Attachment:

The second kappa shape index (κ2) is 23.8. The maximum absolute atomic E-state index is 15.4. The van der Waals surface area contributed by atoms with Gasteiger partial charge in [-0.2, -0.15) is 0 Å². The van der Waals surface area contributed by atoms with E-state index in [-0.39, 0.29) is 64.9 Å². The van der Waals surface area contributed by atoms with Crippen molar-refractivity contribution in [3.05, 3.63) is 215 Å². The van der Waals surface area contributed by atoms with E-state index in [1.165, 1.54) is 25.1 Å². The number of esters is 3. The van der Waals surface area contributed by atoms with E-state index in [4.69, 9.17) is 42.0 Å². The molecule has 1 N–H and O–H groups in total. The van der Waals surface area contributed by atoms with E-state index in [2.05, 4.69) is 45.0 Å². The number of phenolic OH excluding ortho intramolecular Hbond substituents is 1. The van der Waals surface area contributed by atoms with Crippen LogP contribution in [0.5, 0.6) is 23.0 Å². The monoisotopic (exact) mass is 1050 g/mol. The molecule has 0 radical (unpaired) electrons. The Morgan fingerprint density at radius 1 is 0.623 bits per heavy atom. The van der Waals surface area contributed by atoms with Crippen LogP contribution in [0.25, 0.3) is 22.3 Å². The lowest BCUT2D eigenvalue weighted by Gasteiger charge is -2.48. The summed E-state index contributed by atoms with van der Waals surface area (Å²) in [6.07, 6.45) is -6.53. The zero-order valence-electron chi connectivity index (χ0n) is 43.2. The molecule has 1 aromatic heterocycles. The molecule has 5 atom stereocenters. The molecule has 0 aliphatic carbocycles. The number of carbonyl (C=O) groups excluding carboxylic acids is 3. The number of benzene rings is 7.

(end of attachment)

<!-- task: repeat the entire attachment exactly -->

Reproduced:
The second kappa shape index (κ2) is 23.8. The maximum absolute atomic E-state index is 15.4. The van der Waals surface area contributed by atoms with Gasteiger partial charge in [-0.2, -0.15) is 0 Å². The van der Waals surface area contributed by atoms with E-state index in [-0.39, 0.29) is 64.9 Å². The van der Waals surface area contributed by atoms with Crippen molar-refractivity contribution in [3.05, 3.63) is 215 Å². The van der Waals surface area contributed by atoms with E-state index in [1.165, 1.54) is 25.1 Å². The number of esters is 3. The van der Waals surface area contributed by atoms with E-state index in [4.69, 9.17) is 42.0 Å². The molecule has 1 N–H and O–H groups in total. The van der Waals surface area contributed by atoms with E-state index in [2.05, 4.69) is 45.0 Å². The number of phenolic OH excluding ortho intramolecular Hbond substituents is 1. The van der Waals surface area contributed by atoms with Crippen LogP contribution in [0.5, 0.6) is 23.0 Å². The monoisotopic (exact) mass is 1050 g/mol. The molecule has 0 radical (unpaired) electrons. The Morgan fingerprint density at radius 1 is 0.623 bits per heavy atom. The van der Waals surface area contributed by atoms with Crippen LogP contribution in [0.25, 0.3) is 22.3 Å². The lowest BCUT2D eigenvalue weighted by Gasteiger charge is -2.48. The summed E-state index contributed by atoms with van der Waals surface area (Å²) in [6.07, 6.45) is -6.53. The zero-order valence-electron chi connectivity index (χ0n) is 43.2. The molecule has 1 aromatic heterocycles. The molecule has 5 atom stereocenters. The molecule has 0 aliphatic carbocycles. The number of carbonyl (C=O) groups excluding carboxylic acids is 3. The number of benzene rings is 7.